Trainees have a range of people they can talk to, explains Jonathan Bond, head of HR and training at Pinsent Masons. Theres their immediate boss, the HR manager for trainees, the lead partner of the group or the HR manager of the office. We normally resolve these things. You can change the type of work, the person the trainee reports to or sometimes move seats after a shorter period of time. Trainees are well supported.
If you do not feel comfortable talking to someone within the firm, there is always the Trainee Solicitors Group helpline (08000 856 131), open between 9am and 9pm. A volunteer, trained by the Samaritans no less, will be able to give you advice on problems experienced during a training contract.
If you are experiencing problems, your first instinct may be to pack in the training contract altogether, an instinct you would do well to ignore unless you have money to burn. Nearly all firms will force you to pay back any maintenance grants or law school fees that you may have received from them before starting your training contract if you decide to leave. That could leave you with between 15,000 and 20,000 to pay back depending on the firm and the amount it pays to students. Its a standard deal most firms have with trainees, otherwise why would you pay that money in the first place? points out Bond.
A deal has obligations on both sides. Generally speaking you should stick with it until you qualify.
Depending on the firm, however, you may be able to negotiate your way out of the bill. If someone genuinely doesnt want to do this wed get career consulting and try to help them out, says Camerons Pilcher. I think its almost part of the occupational hazard when you recruit people.
Although no one Lawyer 2B contacted had heard of a trainee changing firms during a training contract, the same principles of paying back grants and fees would apply. Even if you like the people you work with, you may hate the job itself. This is a harder problem to remedy. Most HR managers agree that leaving a training contract before qualification is more likely to hurt your prospects of starting a different career than just toughing it out.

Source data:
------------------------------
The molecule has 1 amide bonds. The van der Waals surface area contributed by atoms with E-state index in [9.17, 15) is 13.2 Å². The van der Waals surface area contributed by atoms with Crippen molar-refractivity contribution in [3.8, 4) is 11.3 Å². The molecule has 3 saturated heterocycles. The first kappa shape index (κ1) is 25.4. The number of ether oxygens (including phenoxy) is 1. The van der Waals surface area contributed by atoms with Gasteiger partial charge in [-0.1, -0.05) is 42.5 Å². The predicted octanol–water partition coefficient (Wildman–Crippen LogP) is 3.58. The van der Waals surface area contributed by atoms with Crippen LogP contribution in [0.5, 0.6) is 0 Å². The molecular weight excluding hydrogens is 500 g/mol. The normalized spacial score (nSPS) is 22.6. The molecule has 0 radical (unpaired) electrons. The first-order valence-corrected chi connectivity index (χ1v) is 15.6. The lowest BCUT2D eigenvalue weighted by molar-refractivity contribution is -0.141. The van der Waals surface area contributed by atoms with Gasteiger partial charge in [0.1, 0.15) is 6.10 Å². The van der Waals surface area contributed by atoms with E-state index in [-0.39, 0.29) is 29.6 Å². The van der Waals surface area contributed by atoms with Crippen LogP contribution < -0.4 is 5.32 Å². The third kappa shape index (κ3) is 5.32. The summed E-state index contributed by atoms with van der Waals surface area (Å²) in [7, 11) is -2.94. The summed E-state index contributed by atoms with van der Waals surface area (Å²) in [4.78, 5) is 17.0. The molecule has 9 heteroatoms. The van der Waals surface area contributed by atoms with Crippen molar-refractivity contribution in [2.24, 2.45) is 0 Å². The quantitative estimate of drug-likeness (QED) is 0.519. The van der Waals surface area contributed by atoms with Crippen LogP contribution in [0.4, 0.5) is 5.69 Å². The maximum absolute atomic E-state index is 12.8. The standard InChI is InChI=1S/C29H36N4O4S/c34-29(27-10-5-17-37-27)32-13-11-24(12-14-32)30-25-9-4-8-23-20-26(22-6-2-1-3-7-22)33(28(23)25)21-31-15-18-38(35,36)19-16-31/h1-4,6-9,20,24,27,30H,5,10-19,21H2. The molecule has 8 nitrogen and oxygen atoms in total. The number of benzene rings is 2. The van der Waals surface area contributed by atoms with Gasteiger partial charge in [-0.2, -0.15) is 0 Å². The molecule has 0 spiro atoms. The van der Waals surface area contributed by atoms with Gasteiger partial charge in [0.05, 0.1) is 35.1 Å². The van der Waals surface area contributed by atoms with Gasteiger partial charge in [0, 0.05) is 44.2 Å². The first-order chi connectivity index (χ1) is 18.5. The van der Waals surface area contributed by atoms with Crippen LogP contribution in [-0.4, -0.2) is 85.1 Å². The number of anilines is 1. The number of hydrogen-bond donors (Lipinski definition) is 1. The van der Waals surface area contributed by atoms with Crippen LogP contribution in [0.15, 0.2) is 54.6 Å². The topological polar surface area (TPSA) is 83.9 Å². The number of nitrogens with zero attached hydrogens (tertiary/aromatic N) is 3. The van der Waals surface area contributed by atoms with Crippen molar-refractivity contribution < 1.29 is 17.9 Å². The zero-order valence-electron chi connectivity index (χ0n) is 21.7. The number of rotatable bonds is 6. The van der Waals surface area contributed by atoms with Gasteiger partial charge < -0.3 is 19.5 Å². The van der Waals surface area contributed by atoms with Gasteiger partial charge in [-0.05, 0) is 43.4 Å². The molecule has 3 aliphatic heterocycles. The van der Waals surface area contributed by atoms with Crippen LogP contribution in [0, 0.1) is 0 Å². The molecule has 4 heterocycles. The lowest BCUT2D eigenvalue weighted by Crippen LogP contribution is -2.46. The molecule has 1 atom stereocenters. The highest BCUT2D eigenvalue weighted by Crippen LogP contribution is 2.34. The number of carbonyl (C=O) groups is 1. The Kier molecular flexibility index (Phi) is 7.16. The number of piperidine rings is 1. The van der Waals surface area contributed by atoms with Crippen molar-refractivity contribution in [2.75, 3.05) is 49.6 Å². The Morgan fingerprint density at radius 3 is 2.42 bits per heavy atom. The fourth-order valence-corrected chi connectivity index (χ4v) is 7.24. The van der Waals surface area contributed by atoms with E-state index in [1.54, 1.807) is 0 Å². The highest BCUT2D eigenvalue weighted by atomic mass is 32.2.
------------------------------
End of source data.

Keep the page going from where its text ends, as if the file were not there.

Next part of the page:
One trainee, when thinking of law, thought of Ally McBeal and how it appears on TV, explains Bond. It was the wrong career choice and they came to us to talk about it. We advised them to stick with it until qualification. Its a waste really if you dont.
Problems can also arise even before you start your training contract. There are the hurdles of the law conversion course (GDL) and the LPC to jump first. The key again is to talk to someone as soon as a problem arises if you think you may not make it through.
As with the training contract itself, law firms will demand their money back if you fail or decide to leave the course. But many will take into account any personal circumstances that could have had an adverse affect on the results before asking for the cash.
It depends very much on the individual circumstances, says Brett Galloway, graduate recruitment manager at Addleshaw Goddard. We have had people fail. In that case we sit them down and ask them why because there may be mitigating circumstances. Of course we let them go through the resit procedure. With most training contracts, firms reserve the right to reclaim the funding. But we wouldnt go straight to that. We normally apply discretion, although I know some firms just say thats it.
If you have a training contract with a big firm, it is possible that the graduate recruiters will be alerted to any problems by your tutors. We ask BPP [Law School] for feedback and to find out if something happened, explains Galloway. The student usually completes all the exams at the resit. It is fairly unusual for people to fail. We have a lot of contact with future trainees, especially during the LPC at BPP, he adds.
One of the reasons for working with the law school is so that we can go out and interact with trainees more closely.
Avoidance is always better than a cure. The best way to have a good time studying and working in law is to research the career in depth before taking the plunge.The moral of the story is to think realistically about whats involved in a legal career, says Bond. Theres so much information out there on websites and open days. Its wise to take the opportunities and research beforehand.
A training contract is a serious bond between you and a law firm. Think twice before signing it, but try to enjoy it once you do.